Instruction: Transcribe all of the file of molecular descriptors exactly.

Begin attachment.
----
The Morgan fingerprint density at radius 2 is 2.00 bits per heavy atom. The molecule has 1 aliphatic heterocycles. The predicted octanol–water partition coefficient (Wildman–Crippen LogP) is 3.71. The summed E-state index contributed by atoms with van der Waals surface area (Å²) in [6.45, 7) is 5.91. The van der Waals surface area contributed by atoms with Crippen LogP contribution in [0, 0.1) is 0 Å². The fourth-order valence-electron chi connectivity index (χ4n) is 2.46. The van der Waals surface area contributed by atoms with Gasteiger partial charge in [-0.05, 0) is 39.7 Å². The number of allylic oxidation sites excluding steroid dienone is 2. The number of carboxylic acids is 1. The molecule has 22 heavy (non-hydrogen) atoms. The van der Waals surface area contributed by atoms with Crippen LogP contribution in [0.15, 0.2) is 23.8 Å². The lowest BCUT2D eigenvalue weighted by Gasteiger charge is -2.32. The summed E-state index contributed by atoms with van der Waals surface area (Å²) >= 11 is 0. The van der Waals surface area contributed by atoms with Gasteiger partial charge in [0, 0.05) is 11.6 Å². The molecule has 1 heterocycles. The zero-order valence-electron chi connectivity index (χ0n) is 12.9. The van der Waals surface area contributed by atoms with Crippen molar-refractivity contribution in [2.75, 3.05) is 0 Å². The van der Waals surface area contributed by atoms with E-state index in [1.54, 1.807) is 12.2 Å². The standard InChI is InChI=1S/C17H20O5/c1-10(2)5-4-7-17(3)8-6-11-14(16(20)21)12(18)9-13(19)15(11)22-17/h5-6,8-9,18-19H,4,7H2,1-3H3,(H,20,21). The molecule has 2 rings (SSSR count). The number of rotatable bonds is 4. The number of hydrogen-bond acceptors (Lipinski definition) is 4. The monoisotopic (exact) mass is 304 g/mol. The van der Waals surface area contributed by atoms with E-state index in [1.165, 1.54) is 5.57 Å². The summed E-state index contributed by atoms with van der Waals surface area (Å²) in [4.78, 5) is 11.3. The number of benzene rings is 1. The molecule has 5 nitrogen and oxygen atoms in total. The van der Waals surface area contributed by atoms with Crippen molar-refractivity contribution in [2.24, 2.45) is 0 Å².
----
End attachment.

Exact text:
The Morgan fingerprint density at radius 2 is 2.00 bits per heavy atom. The molecule has 1 aliphatic heterocycles. The predicted octanol–water partition coefficient (Wildman–Crippen LogP) is 3.71. The summed E-state index contributed by atoms with van der Waals surface area (Å²) in [6.45, 7) is 5.91. The van der Waals surface area contributed by atoms with Crippen LogP contribution in [0, 0.1) is 0 Å². The fourth-order valence-electron chi connectivity index (χ4n) is 2.46. The van der Waals surface area contributed by atoms with Gasteiger partial charge in [-0.05, 0) is 39.7 Å². The number of allylic oxidation sites excluding steroid dienone is 2. The number of carboxylic acids is 1. The molecule has 22 heavy (non-hydrogen) atoms. The van der Waals surface area contributed by atoms with Crippen LogP contribution in [0.15, 0.2) is 23.8 Å². The lowest BCUT2D eigenvalue weighted by Gasteiger charge is -2.32. The summed E-state index contributed by atoms with van der Waals surface area (Å²) >= 11 is 0. The van der Waals surface area contributed by atoms with Gasteiger partial charge in [0, 0.05) is 11.6 Å². The molecule has 1 heterocycles. The zero-order valence-electron chi connectivity index (χ0n) is 12.9. The van der Waals surface area contributed by atoms with Crippen molar-refractivity contribution in [2.75, 3.05) is 0 Å². The van der Waals surface area contributed by atoms with E-state index in [1.54, 1.807) is 12.2 Å². The standard InChI is InChI=1S/C17H20O5/c1-10(2)5-4-7-17(3)8-6-11-14(16(20)21)12(18)9-13(19)15(11)22-17/h5-6,8-9,18-19H,4,7H2,1-3H3,(H,20,21). The molecule has 2 rings (SSSR count). The number of rotatable bonds is 4. The number of hydrogen-bond acceptors (Lipinski definition) is 4. The monoisotopic (exact) mass is 304 g/mol. The van der Waals surface area contributed by atoms with E-state index in [1.165, 1.54) is 5.57 Å². The summed E-state index contributed by atoms with van der Waals surface area (Å²) in [4.78, 5) is 11.3. The number of benzene rings is 1. The molecule has 5 nitrogen and oxygen atoms in total. The van der Waals surface area contributed by atoms with Crippen molar-refractivity contribution in [2.24, 2.45) is 0 Å².